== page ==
Savvy contractors know how to search the wide world for the rarest marbles and granites, the most painstaking joiners, woodworkers, metal-forgers, and stone-carvers | BY VINCENT TYER AND ROBERT TROSTLE
Longing for millwork fit for a king to embellish your new estate? How about marble flooring with an international pedigree, or iron gates elegant enough for an ancient château? Often, what differentiates one fine home from another is the provenance of the materials that form and enhance it—the place where they were harvested, quarried, or fabricated. True, the Internet has made the world’s resources available at the touch of a keyboard. Today, when homeowners and architects design a luxury residence, they can search the world for exotic treasures, treatments, and techniques. Yet even with this global tool they must do serious detective work to locate these often hard-to-find resources.
Tapping a contractor who can both act as an advocate and ultimately get the job done is a critical step in the building of a luxury home. Some of the finest materials must be sourced internationally, where the indigenous (and sustainable) wood is grown, for instance, or the rarest granites and marbles are quarried. And superior craftsmanship is often found at lesser-known international specialty firms. These firms, which focus on woodcarving, metalworking, intricate stone inlay, or ornate plaster casting, use the same techniques that artisans have employed for hundreds of years. To build the ultimate modern estate, a homeowner needs a builder with experience working with the most exclusive materials and methods and—above all—the right international Rolodex.
To understand how complicated international sourcing can be, consider the request a well-known architect made to our firm, Taconic Builders. He had designed a unique floor as part of a multi-million-dollar residence. Conceptualized to resemble a carpet, the design featured an intricate floral pattern done in marble. The difficulty lay in trying to capture the fine details—the shading and the varying colors and sizes of the flowers—with the machinery available in the U.S.
In fact, the type of marble inlay required for this floor is done best by hand. So Taconic Builders went abroad to get the handwork done. We partnered with a local entrepreneur and importer of exotic materials from India; its craftsmen there could do the painstaking work. Once the design was finalized, full-size drawings and wood templates were made as models and shipped to India. This true-to-life scale ensured that the product, when delivered to the home site, would fit, eliminating the potential for error. The stone was sourced from India, Greece, and Portugal; the baseboards were fabricated in the U.S. In India, the individual pieces were worked by hand into the solid marble and assembled; finally they were shipped back for installation. The global enterprise took nine months.
Sometimes it is a particular design direction that drives the international sourcing. Many “hidden gem” fabricators and suppliers can provide authentic resources for modern estates. For instance, the châteaus of France have captured the imagination of luxury homeowners since America was founded. For a project that requires period design from France, Ateliers Perrault Frères (established in 1760), a metal- and woodworking firm based in Brittany, has an impeccable lineage and is responsible for much of the major restoration of the country’s castles. This firm can provide handcarved wooden screens, traditionally joined wooden doors and panels, and handcrafted latches and hardware to complete the look (www.ateliersperrault.fr/english/entreprise.html). Ornamental metalwork can also be ordered from Les Métalliers Champenois (renovators of the Statue of Liberty’s flame). If they can’t fabricate what is needed in their shop here in Paterson, New Jersey (www.L-M-C.com), they can always turn to their parent company in France (which has the same Web site). Bricard of Paris, founded in 1782 (www.decorative french-locks.com/english/bienvenue.htm), has one-of-a-kind French locks and cremones. Those researching locks or doorknockers for American estates should consult the Web site of the Bricard Museum (Musée de la Serrurerie-Bricard; www.paris.org/Musees/Serrurerie), in Paris. The museum showcases the history of locks and features items that the firm has manufactured for castles and châteaus throughout Europe.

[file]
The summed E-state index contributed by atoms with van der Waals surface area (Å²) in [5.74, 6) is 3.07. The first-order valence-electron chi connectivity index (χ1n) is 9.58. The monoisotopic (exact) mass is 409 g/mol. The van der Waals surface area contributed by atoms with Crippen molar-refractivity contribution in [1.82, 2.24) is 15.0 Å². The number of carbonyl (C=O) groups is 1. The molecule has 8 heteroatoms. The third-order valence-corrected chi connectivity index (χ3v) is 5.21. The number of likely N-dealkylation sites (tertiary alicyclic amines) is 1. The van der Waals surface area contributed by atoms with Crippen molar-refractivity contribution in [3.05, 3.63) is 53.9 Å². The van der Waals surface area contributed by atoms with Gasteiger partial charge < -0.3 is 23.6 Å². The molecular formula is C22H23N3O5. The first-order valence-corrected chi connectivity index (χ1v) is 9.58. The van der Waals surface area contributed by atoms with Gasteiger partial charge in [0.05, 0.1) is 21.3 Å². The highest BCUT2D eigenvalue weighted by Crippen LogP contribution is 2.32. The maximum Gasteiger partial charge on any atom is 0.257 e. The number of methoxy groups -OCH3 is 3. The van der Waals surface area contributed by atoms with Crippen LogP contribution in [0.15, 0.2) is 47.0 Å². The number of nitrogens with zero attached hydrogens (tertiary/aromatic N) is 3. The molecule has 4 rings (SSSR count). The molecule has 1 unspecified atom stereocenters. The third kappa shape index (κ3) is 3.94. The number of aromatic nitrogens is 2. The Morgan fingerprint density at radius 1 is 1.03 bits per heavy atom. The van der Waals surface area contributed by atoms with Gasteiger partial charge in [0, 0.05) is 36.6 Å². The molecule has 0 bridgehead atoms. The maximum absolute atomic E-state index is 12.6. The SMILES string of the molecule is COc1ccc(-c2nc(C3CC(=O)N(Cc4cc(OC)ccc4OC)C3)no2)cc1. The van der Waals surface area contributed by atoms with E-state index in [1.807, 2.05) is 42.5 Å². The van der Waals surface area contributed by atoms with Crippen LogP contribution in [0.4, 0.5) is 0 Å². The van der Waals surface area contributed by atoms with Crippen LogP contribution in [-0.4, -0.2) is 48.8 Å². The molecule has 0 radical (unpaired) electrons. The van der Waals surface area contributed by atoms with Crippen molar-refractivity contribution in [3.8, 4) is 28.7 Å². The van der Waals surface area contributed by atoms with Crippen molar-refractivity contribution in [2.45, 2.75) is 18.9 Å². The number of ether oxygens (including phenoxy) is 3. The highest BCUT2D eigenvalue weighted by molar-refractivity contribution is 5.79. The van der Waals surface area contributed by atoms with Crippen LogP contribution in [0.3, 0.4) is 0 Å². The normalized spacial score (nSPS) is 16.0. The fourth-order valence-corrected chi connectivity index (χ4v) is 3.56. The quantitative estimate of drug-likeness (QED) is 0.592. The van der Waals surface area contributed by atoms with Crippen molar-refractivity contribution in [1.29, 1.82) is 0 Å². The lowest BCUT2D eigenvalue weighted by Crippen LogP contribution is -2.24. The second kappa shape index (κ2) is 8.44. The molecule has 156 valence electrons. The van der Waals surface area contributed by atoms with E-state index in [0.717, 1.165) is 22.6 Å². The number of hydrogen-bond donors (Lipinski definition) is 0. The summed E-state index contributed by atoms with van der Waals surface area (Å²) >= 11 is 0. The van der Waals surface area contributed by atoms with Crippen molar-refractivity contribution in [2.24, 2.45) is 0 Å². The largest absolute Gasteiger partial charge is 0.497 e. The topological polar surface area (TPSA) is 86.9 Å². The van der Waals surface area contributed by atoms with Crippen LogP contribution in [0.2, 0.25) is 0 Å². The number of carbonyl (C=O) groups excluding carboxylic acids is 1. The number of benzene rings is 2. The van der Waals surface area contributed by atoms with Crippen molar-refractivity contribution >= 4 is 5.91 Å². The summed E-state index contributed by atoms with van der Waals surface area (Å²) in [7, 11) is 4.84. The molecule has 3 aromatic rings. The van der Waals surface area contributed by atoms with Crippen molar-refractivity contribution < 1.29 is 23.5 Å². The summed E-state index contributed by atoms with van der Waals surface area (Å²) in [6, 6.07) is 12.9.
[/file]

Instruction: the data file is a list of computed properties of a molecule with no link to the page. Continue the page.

Of course, international sourcing has its share of difficulties and complexities. Language, different time zones, currency fluctuations, geopolitical situations, cultural differences, and local holidays must be built into equations and schedules. Also, when materials are coming from overseas, adequate time must be added to the schedule for transportation and for clearing of customs. And then there is always the unforeseen. What happens if the longshoremen go on strike while a container is in transit? Choosing a contractor who is knowledgeable about sourcing rare materials and techniques and who can navigate the intricacies of international trade will determine whether your home will be simply a big house or your castle. TME
Vincent Tyer is CEO, and Robert Trostle is a senior project manager, at Taconic Builders, a luxury estate builder with offices in Westchester, New York City, Long Island, East Hampton, and Seattle, Washington. 914.698.7456; email@example.com.